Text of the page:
As for including some explanatory sections from the documentation, you might consider just including the links to the corresponding parts of documentation. It’ll allow you to save vertical space of your project (which, indeed, becomes even more important in case of already long and detailed projects). If your readers aren’t familiar with that function (approach, method, etc.), they’ll use such links to learn about the technical details. If they are already familiar, they’ll skip this step. Because remember that your projects can have a lot of readers, not only you yourself :yum: And those people can have different background and skills, including high level of experience, so you don’t need to give them too many explanations (and increase the project’s length). Just the side references (i.e. links) are enough, if you want to make their life easier anyway :grinning:

Also, a good practice, especially at the beginner’s level, even though judging by your projects, you are not such a beginner anymore :innocent:, is to add appropriate code commenting and function documentation. In some Internet resources, I read that not everebody agrees with it. Some people think that the code should be just written clearly enough, variables called in a descriptive way, so you won’t need any comments or function description anymore. Well, I agree with it only partially. Code comments, if written correctly and appropriately, can save time to the readers when describing particulartly complicated parts of the code. The function description is also necessary when the function is supposed to be used for further projects. If a function has a description, you can run help comand to access it and to know immediately how and for what to use it.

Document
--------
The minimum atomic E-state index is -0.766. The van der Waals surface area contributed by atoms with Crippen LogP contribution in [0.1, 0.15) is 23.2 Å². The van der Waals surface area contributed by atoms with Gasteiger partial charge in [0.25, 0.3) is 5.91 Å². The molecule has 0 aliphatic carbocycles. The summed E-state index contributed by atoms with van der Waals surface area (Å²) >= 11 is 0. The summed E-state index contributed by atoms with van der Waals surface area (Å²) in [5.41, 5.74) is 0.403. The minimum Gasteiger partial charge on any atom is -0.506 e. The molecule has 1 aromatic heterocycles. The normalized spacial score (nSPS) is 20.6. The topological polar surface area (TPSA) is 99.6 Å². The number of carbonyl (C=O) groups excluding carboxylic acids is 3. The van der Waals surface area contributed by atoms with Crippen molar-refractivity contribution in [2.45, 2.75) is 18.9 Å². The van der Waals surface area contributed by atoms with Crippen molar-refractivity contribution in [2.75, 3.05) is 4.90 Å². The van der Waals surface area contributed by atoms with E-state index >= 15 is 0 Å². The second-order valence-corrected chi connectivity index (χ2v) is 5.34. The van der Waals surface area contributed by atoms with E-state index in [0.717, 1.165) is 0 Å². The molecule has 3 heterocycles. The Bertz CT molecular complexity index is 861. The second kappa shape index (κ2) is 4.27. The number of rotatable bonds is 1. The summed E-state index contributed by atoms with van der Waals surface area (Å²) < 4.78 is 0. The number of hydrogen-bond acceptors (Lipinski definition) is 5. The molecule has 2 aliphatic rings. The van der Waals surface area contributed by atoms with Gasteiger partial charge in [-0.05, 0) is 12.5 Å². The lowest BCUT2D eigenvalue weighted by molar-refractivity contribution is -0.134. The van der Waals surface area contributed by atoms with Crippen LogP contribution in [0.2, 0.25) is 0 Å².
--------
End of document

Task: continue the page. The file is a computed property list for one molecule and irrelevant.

You can share your Jupyter notebook here anyway. I’ll render it into a readable link, if it’s not rendered automatically. Then the future reviewers can open it easily, because I suspect that otherwise they’ll avoid any hassle with rendering a HTML file.

Anyway, great job applying my suggestions :star2: Good luck with your future projects!


I know that, but this readable link doesn’t display some pictures (the HTML version displays all).

Yes, I am. I will send you a book about that - very soon :grin: :wink: